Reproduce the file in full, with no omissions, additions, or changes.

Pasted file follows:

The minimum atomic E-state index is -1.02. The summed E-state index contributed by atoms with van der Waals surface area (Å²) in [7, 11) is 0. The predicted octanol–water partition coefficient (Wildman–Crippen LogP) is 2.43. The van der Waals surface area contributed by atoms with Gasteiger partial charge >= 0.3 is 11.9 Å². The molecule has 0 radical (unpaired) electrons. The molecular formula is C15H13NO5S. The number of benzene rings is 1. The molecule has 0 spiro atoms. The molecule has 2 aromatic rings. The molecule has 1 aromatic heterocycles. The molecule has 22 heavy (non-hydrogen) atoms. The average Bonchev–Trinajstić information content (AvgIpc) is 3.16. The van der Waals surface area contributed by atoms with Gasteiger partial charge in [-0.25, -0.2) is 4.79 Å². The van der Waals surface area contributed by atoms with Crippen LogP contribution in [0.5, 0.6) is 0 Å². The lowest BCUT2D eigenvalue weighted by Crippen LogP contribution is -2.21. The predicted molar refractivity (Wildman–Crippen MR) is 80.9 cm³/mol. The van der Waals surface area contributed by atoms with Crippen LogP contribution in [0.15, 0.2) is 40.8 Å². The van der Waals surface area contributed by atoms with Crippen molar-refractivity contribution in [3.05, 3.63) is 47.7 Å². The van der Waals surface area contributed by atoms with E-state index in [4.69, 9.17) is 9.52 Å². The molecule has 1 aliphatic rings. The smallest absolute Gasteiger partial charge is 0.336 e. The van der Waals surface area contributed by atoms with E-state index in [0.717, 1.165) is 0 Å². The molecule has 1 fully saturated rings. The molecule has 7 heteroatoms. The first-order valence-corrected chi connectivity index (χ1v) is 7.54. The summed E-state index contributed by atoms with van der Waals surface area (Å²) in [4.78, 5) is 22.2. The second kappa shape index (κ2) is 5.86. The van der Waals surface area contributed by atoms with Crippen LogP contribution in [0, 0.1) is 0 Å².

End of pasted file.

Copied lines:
The minimum atomic E-state index is -1.02. The summed E-state index contributed by atoms with van der Waals surface area (Å²) in [7, 11) is 0. The predicted octanol–water partition coefficient (Wildman–Crippen LogP) is 2.43. The van der Waals surface area contributed by atoms with Gasteiger partial charge >= 0.3 is 11.9 Å². The molecule has 0 radical (unpaired) electrons. The molecular formula is C15H13NO5S. The number of benzene rings is 1. The molecule has 0 spiro atoms. The molecule has 2 aromatic rings. The molecule has 1 aromatic heterocycles. The molecule has 22 heavy (non-hydrogen) atoms. The average Bonchev–Trinajstić information content (AvgIpc) is 3.16. The van der Waals surface area contributed by atoms with Gasteiger partial charge in [-0.25, -0.2) is 4.79 Å². The van der Waals surface area contributed by atoms with Crippen LogP contribution in [0.5, 0.6) is 0 Å². The lowest BCUT2D eigenvalue weighted by Crippen LogP contribution is -2.21. The predicted molar refractivity (Wildman–Crippen MR) is 80.9 cm³/mol. The van der Waals surface area contributed by atoms with Crippen LogP contribution in [0.15, 0.2) is 40.8 Å². The van der Waals surface area contributed by atoms with Crippen molar-refractivity contribution in [3.05, 3.63) is 47.7 Å². The van der Waals surface area contributed by atoms with E-state index in [4.69, 9.17) is 9.52 Å². The molecule has 1 aliphatic rings. The smallest absolute Gasteiger partial charge is 0.336 e. The van der Waals surface area contributed by atoms with E-state index in [0.717, 1.165) is 0 Å². The molecule has 1 fully saturated rings. The molecule has 7 heteroatoms. The first-order valence-corrected chi connectivity index (χ1v) is 7.54. The summed E-state index contributed by atoms with van der Waals surface area (Å²) in [4.78, 5) is 22.2. The second kappa shape index (κ2) is 5.86. The van der Waals surface area contributed by atoms with Crippen LogP contribution in [0, 0.1) is 0 Å².